Jean Stafford

(Literary Masterpieces, Volume 7)

Jean Stafford is best remembered today as a writer of short stories. The Collected Stories of Jean Stafford (1969) won a Pulitzer Prize, several of her stories have received O. Henry awards, and her short fiction has been frequently anthologized. Yet she had the ambition to become a great novelist, writing several unpublished novels before her twenty-sixth year and completing three that were published: Boston Adventure (1944), The Mountain Lion (1947), and The Catherine Wheel (1952). In the last twenty years of her life, Stafford published little fiction but wrote some first-rate journalism; even as her health deteriorated drastically, she was promising to deliver to publishers the great novel she seemed incapable of completing.

David Roberts speaks with affection of Stafford’s work in his preface—indeed, it seems to have been his reason for undertaking a biography. Yet his actual discussion of Stafford’s work is minimal. He cites a few passages from each of the novels to give the flavor of her style. He is an objective critic, acknowledging his subject’s strengths and weaknesses, but there is not enough in his description of the artist to excite interest in her work. Even more surprising is his stinting of Stafford’s short stories, which are considered her main contribution to American literature. Roberts identifies a list of the best ones, but it is not at all clear what makes Stafford a distinctive short-story writer or how she compares with her contemporaries.

Like most biographers, Roberts mines Stafford’s fiction (published and unpublished) for clues about her personality and background. He is scrupulous in his efforts to separate fiction from fact, admitting several times that he cannot be sure that events in the fiction are to be taken as biography. Occasionally he is tiresome in his fretting over whether a certain event actually happened. He quotes from many of her letters which conclusively demonstrate how capable she was of exaggerating and lying about the actual events of her life, but he does not spend enough time considering how all Stafford’s fiction represented the imaginative truth of her life.

Roberts is at his best in narrating the drama of Stafford’s life. If her work is not illuminated by his biography, the structure of her career is brilliantly established. Stafford’s father was a failed writer. Most of what he wrote was not published. His Western stories and novels were poorly conceived, and later in life he became something of a crank as he wrote and rewrote his treatise on the national debt. He had lost his wealth in stock-market speculation and spent his life trying to prove that it was the system, not his irresponsibility and bad luck, that was to blame.

Before John Stafford lost his money and before it was apparent that his writing career would never succeed, he served as a figure of some solace and inspiration for his youngest daughter, Jean. Although her older brother and two sisters never seem to have realized it, she was always the outsider—teased by them and made to feel inadequate. To them the family seemed happy, especially in the early days when they still had money. Jean, however, was a serious, highly intelligent, imaginative child who found little to interest her in an unintellectual mother and less than sympathetic siblings. Stafford needed her share of love, felt close to her father and brother at times, but in the end felt bitter about her isolation. She had a mind that quickly found fault with her pedestrian surroundings and with other minds that were conventional and stolid.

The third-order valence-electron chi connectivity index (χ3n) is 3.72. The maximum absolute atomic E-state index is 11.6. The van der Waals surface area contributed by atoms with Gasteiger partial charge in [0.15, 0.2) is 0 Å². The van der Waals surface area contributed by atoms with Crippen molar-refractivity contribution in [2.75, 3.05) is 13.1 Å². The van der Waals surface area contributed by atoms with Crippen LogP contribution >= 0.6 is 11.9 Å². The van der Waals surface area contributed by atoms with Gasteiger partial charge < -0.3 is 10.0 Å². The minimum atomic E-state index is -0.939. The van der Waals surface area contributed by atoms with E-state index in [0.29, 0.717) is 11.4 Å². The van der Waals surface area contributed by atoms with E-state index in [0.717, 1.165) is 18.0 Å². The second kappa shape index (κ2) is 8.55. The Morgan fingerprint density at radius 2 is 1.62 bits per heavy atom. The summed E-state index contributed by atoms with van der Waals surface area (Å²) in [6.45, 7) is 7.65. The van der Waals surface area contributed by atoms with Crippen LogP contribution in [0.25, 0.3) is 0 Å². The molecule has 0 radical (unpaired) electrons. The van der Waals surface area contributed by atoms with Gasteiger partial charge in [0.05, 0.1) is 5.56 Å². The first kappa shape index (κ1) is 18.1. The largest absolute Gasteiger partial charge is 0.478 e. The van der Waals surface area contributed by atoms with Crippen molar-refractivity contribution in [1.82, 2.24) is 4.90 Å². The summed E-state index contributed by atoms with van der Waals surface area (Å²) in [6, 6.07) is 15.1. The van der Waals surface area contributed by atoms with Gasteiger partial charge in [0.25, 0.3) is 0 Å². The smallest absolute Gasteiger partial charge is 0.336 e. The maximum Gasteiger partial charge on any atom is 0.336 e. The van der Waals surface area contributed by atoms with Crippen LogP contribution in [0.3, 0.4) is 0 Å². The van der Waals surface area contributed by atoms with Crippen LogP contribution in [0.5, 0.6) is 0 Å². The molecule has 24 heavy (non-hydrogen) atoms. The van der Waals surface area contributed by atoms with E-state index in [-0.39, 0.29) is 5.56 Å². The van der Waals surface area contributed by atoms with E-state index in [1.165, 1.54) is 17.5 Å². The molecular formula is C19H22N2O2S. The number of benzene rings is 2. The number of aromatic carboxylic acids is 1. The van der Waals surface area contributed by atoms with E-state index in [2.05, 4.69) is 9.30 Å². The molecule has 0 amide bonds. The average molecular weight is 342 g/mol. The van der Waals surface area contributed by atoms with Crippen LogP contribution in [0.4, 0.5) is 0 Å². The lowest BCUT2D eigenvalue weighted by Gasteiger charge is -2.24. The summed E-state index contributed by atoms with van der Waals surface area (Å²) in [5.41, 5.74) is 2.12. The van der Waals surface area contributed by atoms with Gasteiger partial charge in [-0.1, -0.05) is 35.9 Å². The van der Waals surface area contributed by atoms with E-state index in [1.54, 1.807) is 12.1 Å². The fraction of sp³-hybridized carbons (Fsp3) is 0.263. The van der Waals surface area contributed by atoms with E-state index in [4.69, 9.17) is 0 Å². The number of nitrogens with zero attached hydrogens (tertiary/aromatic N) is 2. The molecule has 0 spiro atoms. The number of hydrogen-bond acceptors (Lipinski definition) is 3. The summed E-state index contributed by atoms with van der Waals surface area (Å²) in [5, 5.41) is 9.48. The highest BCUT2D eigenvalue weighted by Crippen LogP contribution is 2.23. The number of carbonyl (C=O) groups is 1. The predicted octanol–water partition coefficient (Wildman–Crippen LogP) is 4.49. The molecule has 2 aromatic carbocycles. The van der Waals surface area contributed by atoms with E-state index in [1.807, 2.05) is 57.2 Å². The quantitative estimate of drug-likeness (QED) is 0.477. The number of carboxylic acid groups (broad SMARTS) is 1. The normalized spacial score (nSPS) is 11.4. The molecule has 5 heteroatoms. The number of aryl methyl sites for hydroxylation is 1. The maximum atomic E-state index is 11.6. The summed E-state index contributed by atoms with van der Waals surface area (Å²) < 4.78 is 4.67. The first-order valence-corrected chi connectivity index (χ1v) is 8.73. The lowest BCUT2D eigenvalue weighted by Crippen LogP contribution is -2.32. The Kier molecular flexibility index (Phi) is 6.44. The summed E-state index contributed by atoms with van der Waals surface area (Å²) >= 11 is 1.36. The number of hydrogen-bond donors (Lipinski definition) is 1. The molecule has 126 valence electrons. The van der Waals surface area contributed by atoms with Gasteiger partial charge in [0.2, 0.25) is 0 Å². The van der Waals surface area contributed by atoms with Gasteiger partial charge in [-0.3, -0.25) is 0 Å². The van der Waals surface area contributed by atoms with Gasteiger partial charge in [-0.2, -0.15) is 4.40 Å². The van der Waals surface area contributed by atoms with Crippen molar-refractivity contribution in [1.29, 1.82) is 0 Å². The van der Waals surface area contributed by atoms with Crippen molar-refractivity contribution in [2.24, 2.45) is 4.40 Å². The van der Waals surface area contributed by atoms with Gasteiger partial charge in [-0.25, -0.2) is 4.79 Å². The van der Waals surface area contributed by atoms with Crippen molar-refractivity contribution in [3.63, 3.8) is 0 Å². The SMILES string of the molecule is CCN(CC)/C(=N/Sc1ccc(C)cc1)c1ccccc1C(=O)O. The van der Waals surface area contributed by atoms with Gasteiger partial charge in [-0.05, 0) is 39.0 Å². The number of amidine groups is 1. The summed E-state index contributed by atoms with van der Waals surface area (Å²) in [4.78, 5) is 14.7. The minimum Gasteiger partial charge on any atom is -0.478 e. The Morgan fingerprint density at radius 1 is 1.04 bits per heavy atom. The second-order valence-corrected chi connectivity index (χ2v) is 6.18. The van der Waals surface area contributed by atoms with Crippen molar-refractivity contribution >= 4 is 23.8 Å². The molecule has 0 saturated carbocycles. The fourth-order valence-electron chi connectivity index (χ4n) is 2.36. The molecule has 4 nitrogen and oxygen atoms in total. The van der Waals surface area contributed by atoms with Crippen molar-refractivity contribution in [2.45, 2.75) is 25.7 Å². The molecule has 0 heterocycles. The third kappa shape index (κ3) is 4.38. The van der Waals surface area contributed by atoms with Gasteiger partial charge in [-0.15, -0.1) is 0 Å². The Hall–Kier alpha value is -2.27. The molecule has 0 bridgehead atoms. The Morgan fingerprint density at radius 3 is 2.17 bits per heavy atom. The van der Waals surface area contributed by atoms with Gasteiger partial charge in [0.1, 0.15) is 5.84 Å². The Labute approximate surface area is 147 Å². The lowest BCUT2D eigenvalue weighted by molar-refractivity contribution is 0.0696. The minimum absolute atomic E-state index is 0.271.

Without ever quite making it explicit, Roberts demonstrates Stafford’s extreme alienation. She would eventually find soulmates in a few young men and women who wanted to be writers, but even their company proved less than satisfying for a perfectionist whose correspondence was as well drafted as her fiction. She excelled in college, but doing well in courses meant almost nothing to her. By her early twenties she was writing autobiographical novels and traveling to Germany for postgraduate study. School, however, was just a way of biding her time until she found a style mature enough to match her imaginative insights.

Stafford was...

(The entire section is 1743 words.)


(Literary Masterpieces, Volume 7)

The American Scholar. LVII, Summer, 1988, p. 373.

The Atlantic. CCLXII, September, 1988, p. 98.

Booklist. LXXXIV, June 1, 1988, p. 1638.

Kirkus Reviews. LVI, June 1, 1988, p. 814.

Library Journal. CXIII, June 15, 1988, p. 61.

Los Angeles Times Book Review. August 14, 1988, p. 1.

The New York Times Book Review. XCIII, August 28, 1988, p. 3.

Newsweek. CXII, August 22, 1988, p. 66.

Publishers Weekly. CCXXXIII, June 24, 1988, p. 98.

Time. CXXXII, September 19, 1988, p. 95.

The Times Literary Supplement. August 19, 1988, p. 900.